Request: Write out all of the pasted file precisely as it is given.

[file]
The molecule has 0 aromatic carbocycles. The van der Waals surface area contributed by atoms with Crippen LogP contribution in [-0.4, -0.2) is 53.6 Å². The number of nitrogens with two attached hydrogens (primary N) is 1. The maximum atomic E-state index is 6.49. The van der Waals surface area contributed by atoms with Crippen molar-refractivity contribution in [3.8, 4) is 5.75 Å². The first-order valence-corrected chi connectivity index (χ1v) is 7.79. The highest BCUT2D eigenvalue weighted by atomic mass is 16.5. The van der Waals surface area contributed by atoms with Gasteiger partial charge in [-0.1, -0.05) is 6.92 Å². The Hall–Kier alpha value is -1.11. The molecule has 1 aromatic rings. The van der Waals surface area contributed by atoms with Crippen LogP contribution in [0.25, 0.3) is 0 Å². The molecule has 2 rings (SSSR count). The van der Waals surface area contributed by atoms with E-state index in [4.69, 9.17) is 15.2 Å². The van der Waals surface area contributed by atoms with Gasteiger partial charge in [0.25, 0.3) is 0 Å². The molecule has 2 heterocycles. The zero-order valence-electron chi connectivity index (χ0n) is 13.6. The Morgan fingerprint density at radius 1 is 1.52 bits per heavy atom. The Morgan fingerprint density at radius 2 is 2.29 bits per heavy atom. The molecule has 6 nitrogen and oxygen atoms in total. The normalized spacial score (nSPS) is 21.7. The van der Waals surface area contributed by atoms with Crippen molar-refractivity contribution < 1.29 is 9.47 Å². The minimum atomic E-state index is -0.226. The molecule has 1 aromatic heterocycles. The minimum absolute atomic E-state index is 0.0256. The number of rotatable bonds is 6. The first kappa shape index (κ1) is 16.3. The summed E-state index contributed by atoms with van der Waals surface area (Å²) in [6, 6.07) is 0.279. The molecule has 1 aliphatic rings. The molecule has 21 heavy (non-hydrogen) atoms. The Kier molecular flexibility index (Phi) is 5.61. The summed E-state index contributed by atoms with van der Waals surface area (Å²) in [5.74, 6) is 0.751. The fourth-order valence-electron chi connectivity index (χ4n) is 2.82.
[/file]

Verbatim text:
The molecule has 0 aromatic carbocycles. The van der Waals surface area contributed by atoms with Crippen LogP contribution in [-0.4, -0.2) is 53.6 Å². The number of nitrogens with two attached hydrogens (primary N) is 1. The maximum atomic E-state index is 6.49. The van der Waals surface area contributed by atoms with Crippen molar-refractivity contribution in [3.8, 4) is 5.75 Å². The first-order valence-corrected chi connectivity index (χ1v) is 7.79. The highest BCUT2D eigenvalue weighted by atomic mass is 16.5. The van der Waals surface area contributed by atoms with Gasteiger partial charge in [-0.1, -0.05) is 6.92 Å². The Hall–Kier alpha value is -1.11. The molecule has 1 aromatic rings. The van der Waals surface area contributed by atoms with Crippen LogP contribution in [0.25, 0.3) is 0 Å². The molecule has 2 rings (SSSR count). The van der Waals surface area contributed by atoms with E-state index in [4.69, 9.17) is 15.2 Å². The van der Waals surface area contributed by atoms with Gasteiger partial charge in [0.25, 0.3) is 0 Å². The molecule has 2 heterocycles. The zero-order valence-electron chi connectivity index (χ0n) is 13.6. The Morgan fingerprint density at radius 1 is 1.52 bits per heavy atom. The Morgan fingerprint density at radius 2 is 2.29 bits per heavy atom. The molecule has 6 nitrogen and oxygen atoms in total. The normalized spacial score (nSPS) is 21.7. The van der Waals surface area contributed by atoms with Crippen molar-refractivity contribution < 1.29 is 9.47 Å². The minimum atomic E-state index is -0.226. The molecule has 1 aromatic heterocycles. The minimum absolute atomic E-state index is 0.0256. The number of rotatable bonds is 6. The first kappa shape index (κ1) is 16.3. The summed E-state index contributed by atoms with van der Waals surface area (Å²) in [6, 6.07) is 0.279. The molecule has 1 aliphatic rings. The molecule has 21 heavy (non-hydrogen) atoms. The Kier molecular flexibility index (Phi) is 5.61. The summed E-state index contributed by atoms with van der Waals surface area (Å²) in [5.74, 6) is 0.751. The fourth-order valence-electron chi connectivity index (χ4n) is 2.82.